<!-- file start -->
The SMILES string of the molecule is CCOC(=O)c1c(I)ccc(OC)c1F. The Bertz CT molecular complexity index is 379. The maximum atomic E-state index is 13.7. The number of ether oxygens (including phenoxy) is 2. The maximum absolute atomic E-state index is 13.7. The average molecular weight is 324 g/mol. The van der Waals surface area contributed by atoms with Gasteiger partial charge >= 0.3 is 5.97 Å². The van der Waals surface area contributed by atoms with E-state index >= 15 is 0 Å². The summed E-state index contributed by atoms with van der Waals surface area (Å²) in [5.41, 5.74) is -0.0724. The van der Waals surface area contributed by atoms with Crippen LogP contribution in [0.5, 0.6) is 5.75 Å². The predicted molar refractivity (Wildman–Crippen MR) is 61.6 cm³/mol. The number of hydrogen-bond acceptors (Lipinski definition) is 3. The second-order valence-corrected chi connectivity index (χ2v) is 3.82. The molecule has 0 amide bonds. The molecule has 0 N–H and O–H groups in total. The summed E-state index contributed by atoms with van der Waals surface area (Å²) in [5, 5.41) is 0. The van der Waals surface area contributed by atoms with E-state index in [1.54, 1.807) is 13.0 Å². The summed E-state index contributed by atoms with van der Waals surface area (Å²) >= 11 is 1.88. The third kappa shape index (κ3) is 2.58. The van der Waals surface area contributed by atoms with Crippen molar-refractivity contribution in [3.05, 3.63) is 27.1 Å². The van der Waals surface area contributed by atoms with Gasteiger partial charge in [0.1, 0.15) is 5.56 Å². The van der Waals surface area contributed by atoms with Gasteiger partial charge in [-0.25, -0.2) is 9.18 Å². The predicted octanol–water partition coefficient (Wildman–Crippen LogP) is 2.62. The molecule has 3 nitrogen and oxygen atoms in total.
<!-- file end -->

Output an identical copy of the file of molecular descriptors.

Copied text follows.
The SMILES string of the molecule is CCOC(=O)c1c(I)ccc(OC)c1F. The Bertz CT molecular complexity index is 379. The maximum atomic E-state index is 13.7. The number of ether oxygens (including phenoxy) is 2. The maximum absolute atomic E-state index is 13.7. The average molecular weight is 324 g/mol. The van der Waals surface area contributed by atoms with Gasteiger partial charge >= 0.3 is 5.97 Å². The van der Waals surface area contributed by atoms with E-state index >= 15 is 0 Å². The summed E-state index contributed by atoms with van der Waals surface area (Å²) in [5.41, 5.74) is -0.0724. The van der Waals surface area contributed by atoms with Crippen LogP contribution in [0.5, 0.6) is 5.75 Å². The predicted molar refractivity (Wildman–Crippen MR) is 61.6 cm³/mol. The number of hydrogen-bond acceptors (Lipinski definition) is 3. The second-order valence-corrected chi connectivity index (χ2v) is 3.82. The molecule has 0 amide bonds. The molecule has 0 N–H and O–H groups in total. The summed E-state index contributed by atoms with van der Waals surface area (Å²) in [5, 5.41) is 0. The van der Waals surface area contributed by atoms with E-state index in [1.54, 1.807) is 13.0 Å². The summed E-state index contributed by atoms with van der Waals surface area (Å²) >= 11 is 1.88. The third kappa shape index (κ3) is 2.58. The van der Waals surface area contributed by atoms with Crippen molar-refractivity contribution in [3.05, 3.63) is 27.1 Å². The van der Waals surface area contributed by atoms with Gasteiger partial charge in [0.1, 0.15) is 5.56 Å². The van der Waals surface area contributed by atoms with Gasteiger partial charge in [-0.25, -0.2) is 9.18 Å². The predicted octanol–water partition coefficient (Wildman–Crippen LogP) is 2.62. The molecule has 3 nitrogen and oxygen atoms in total.